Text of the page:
A first-trimester treatment is a suction curettage for pregnancies of up to 13 weeks. You can choose between sedation or local anaesthetic for this treatment.
This is how the suction curettage works:
Recent research has shown that cervical priming by means of misoprostol limits the chance of premature of birth in the next pregnancy (pregnancies) and reduces complications following abortion. That is why it is necessary to prepare the cervix for the operation.
2 tablets of misoprostol (Cytotec) must be taken sub-lingually (under the tongue) 60 – 90 minutes before the treatment. When indicated, this may need to be done in the vagina. Administering misoprostol can sometimes lead to stomach cramps.
If you have opted to sleep during the treatment, the nurse will give you a drip in the arm. This can be used to administer the sedative before the treatment. If you opt for local anaesthetic, the doctor will indicate when he or she will administer it.
The suction curettage will then take place in a gynaecological chair and will take approximately ten minutes. The treatment is performed by an abortion specialist who will be assisted by two nurses.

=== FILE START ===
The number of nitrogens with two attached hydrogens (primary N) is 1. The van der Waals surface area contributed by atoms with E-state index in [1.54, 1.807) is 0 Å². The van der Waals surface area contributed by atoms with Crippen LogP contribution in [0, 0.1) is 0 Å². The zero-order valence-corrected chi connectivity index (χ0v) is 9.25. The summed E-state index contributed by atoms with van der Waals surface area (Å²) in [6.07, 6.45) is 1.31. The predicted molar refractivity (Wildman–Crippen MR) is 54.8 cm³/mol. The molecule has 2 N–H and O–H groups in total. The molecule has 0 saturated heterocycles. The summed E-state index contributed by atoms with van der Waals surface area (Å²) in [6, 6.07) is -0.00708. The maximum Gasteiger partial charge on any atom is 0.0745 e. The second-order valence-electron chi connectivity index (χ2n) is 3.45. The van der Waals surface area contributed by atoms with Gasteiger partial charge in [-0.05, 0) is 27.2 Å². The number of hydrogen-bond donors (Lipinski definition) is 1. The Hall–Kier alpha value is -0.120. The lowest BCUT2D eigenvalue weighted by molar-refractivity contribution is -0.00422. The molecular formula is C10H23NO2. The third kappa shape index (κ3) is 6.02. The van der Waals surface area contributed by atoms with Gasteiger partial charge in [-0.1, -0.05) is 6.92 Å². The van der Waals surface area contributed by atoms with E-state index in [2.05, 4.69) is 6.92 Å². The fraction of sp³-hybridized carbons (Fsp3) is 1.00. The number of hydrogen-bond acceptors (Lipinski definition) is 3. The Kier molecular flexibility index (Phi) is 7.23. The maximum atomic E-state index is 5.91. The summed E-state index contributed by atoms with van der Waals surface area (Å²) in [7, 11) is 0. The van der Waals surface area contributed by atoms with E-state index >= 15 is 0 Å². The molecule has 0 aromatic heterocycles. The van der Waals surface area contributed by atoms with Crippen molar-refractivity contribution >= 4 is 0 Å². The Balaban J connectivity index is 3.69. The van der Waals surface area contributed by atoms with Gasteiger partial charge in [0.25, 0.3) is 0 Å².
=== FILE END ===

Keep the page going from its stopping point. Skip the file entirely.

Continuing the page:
The cervix is first made visible with a speculum (duck-bill shaped medical instrument), disinfected and anaesthetised locally (if you have opted to have this done). A suction tube (of between 5 mm and 6 mm) is then used to empty the cervix.
Most women experience pain at the end of the operation as the uterus starts contracting. This pain can be compared to (intense) menstrual pain. You may suffer from stomach cramps until a few days after the treatment and there may be some blood loss, which is comparable to menstruation.
You will still stay in the recovery room after the treatment. There is a small chance of infection, which is why you are given antibiotics in the clinic
The pregnancy symptoms decrease sharply after approximately one week. It is advisable to have a pregnancy test and follow-up examination done four weeks after the treatment. Feel free to contact the Amsterdam Abortion Clinic if the complaints do not diminish, the pregnancy test is (still) positive or if you still have any questions.
At the appointment for the follow-up examination in the clinic, we check to see whether you have recovered physically, (still) have any complaints and how you feel emotionally. We also discuss how you experienced the treatment and we talk about any issues you may have with the processing. We also consider contraception. You can also go to your general practitioner for a follow-up examination and, in some cases, the follow-up examination can also be done by telephone.